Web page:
John Cesarz, a freshman at Sacred Heart High School in Hallettsville, works on expanding the maze his robot is navigating. Cesarz is one of 22 high school students taking part in a University of Houston-Victoria after-school robotics course.
John Cesarz stood back and watched as his small robot swiveled its head back and forth to find its way through a maze.
Cesarz, a 14-year-old freshman at Sacred Heart High School in Hallettsville, is one of 22 high school students taking part in a University of Houston-Victoria after-school robotics course.
The weekly course, funded by a grant from Alcoa Foundation and awarded to UHV for several years, allows students to learn how to build and program robots to fulfill certain functions. The class is led by Alireza Tavakkoli, director of the UHV digital gaming and simulation program and an associate professor of computer science.
In the past, there has been a class for beginners and another for advanced students. However, all of the students taking the spring class have experience with robots and programming either from previously attending the UHV class or from high school courses, Tavakkoli said.
“It’s exciting to see that so many students are being exposed to programming and robotics early on now,” he said. “We don’t have to start just teaching the basics. We can jump right in and focus on expanding their knowledge with practical experience.”
The robots will be programmed to complete basic tasks such as solving mazes, recognizing colors and picking up objects. The students will equip their robots with sensors that can recognize light, ultraviolet light and color.
For Sterling Dumesnil, a 17-year-old Victoria West High School senior, the class is a chance to learn more programming language as he prepares for college. This is his first time taking the UHV class, but he took a programming course at his school two years ago.
“I want to refresh my memory and prepare for the future as much as possible,” Dumesnil said. “I want to go to Texas A&M to study mechanical engineering. This class is helping me sharpen all kinds of skills, including spatial awareness, critical thinking and problem solving.”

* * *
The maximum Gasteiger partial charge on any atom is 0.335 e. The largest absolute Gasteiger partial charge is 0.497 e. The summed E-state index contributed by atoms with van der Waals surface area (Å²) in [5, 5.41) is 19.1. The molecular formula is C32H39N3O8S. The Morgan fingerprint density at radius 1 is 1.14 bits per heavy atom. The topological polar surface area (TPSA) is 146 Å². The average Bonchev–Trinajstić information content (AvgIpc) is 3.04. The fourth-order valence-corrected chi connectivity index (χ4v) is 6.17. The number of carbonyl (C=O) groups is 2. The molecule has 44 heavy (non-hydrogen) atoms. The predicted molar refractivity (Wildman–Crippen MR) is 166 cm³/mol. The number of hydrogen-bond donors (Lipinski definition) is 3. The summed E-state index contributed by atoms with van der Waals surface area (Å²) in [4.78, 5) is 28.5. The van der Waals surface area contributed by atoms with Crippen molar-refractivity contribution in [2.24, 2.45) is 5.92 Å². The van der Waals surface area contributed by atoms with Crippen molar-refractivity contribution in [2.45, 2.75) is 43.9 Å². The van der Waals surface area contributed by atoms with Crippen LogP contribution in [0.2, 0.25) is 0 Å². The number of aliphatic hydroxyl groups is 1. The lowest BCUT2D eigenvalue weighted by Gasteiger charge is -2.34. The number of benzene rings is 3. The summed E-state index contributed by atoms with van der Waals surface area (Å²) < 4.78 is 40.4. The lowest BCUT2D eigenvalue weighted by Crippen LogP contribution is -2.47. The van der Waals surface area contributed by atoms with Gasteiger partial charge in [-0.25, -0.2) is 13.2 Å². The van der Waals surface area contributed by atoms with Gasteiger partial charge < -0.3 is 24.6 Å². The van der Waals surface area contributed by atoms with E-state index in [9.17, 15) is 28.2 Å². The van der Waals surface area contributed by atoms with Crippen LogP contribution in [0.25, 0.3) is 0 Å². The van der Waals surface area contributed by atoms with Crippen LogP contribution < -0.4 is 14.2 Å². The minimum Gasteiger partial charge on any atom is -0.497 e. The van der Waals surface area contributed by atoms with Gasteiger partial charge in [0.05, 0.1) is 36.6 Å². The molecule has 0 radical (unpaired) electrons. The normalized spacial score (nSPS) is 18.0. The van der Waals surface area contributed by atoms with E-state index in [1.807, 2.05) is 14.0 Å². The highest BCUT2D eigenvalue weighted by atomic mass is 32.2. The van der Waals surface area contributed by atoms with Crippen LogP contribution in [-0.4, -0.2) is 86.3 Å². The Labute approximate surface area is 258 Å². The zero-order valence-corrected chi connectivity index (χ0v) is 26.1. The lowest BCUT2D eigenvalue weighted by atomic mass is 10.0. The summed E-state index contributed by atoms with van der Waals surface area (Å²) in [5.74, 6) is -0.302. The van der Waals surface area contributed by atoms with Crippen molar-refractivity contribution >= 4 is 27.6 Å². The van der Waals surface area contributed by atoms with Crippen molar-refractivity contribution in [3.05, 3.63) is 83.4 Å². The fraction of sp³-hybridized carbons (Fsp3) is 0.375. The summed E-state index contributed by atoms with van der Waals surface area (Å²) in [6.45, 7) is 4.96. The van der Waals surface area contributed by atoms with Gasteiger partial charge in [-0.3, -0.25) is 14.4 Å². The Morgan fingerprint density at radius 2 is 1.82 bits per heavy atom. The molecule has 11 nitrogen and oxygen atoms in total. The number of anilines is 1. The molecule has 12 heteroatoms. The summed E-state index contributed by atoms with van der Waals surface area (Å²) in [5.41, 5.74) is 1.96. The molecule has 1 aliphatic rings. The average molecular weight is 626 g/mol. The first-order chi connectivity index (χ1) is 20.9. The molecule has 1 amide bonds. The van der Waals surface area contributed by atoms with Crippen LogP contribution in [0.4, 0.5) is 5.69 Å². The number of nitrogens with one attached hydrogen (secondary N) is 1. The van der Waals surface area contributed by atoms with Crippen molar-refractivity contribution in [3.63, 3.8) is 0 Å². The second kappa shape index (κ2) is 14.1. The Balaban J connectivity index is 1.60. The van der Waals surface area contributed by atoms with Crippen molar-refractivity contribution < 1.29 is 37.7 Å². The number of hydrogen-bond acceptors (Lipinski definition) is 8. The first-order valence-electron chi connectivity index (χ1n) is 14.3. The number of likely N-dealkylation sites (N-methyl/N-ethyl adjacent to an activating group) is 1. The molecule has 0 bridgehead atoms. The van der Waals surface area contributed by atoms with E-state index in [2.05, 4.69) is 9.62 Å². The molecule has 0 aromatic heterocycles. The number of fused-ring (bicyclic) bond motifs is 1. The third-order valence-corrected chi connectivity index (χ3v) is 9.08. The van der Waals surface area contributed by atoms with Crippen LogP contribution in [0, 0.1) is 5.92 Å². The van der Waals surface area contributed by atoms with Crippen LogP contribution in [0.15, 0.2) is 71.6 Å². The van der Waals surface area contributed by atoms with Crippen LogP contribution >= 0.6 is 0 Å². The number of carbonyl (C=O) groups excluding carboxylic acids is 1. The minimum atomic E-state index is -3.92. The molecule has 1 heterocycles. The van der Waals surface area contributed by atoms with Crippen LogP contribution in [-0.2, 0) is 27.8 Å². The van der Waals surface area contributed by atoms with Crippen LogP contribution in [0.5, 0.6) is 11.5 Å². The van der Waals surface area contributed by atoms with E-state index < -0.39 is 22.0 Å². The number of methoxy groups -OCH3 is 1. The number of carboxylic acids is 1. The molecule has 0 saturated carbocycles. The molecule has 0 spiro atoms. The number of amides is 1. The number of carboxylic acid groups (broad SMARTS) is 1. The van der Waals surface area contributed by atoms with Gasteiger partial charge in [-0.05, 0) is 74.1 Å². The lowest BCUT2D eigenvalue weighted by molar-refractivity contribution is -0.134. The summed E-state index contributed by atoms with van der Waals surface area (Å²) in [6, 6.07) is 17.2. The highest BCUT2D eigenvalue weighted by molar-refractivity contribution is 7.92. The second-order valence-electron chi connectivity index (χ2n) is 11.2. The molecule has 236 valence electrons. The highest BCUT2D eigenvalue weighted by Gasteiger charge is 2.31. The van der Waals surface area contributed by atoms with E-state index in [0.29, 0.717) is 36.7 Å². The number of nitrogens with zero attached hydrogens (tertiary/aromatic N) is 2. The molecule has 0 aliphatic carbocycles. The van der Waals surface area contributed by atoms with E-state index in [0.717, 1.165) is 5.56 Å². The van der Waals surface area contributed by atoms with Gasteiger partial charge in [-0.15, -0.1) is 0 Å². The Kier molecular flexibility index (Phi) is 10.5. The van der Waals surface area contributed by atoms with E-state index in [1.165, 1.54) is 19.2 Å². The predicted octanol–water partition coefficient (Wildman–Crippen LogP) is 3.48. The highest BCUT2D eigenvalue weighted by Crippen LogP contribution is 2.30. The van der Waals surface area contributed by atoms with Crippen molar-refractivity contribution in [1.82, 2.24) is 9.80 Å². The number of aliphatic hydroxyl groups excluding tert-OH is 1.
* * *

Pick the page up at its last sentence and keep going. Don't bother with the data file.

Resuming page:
In addition to the class, the grant from Alcoa Foundation allows UHV to offer a robotics summer camp, a math camp and a Math & Robotics Awareness Day that allows students to learn about the uses of math and robotics in multiple fields. This year, the Math & Robotics Awareness Day event will be April 25.
“The Alcoa Foundation grant is such a great resource for UHV and the students in our area,” Tavakkoli said. “Programming and robotics are becoming more and more important in our society, and this allows us to help students get experience working with these tools.”
The University of Houston-Victoria, located in the heart of the Coastal Bend region, offers courses leading to 70 bachelor’s and master’s degree programs and concentrations in the schools of Arts & Sciences; Business Administration; and Education, Health Professions & Human Development. UHV provides face-to-face classes at its Victoria campus, as well as a teaching site in Katy, and online classes that students can take from anywhere. Since its founding in 1973, UHV has provided students with a quality university education from excellent faculty at an affordable price.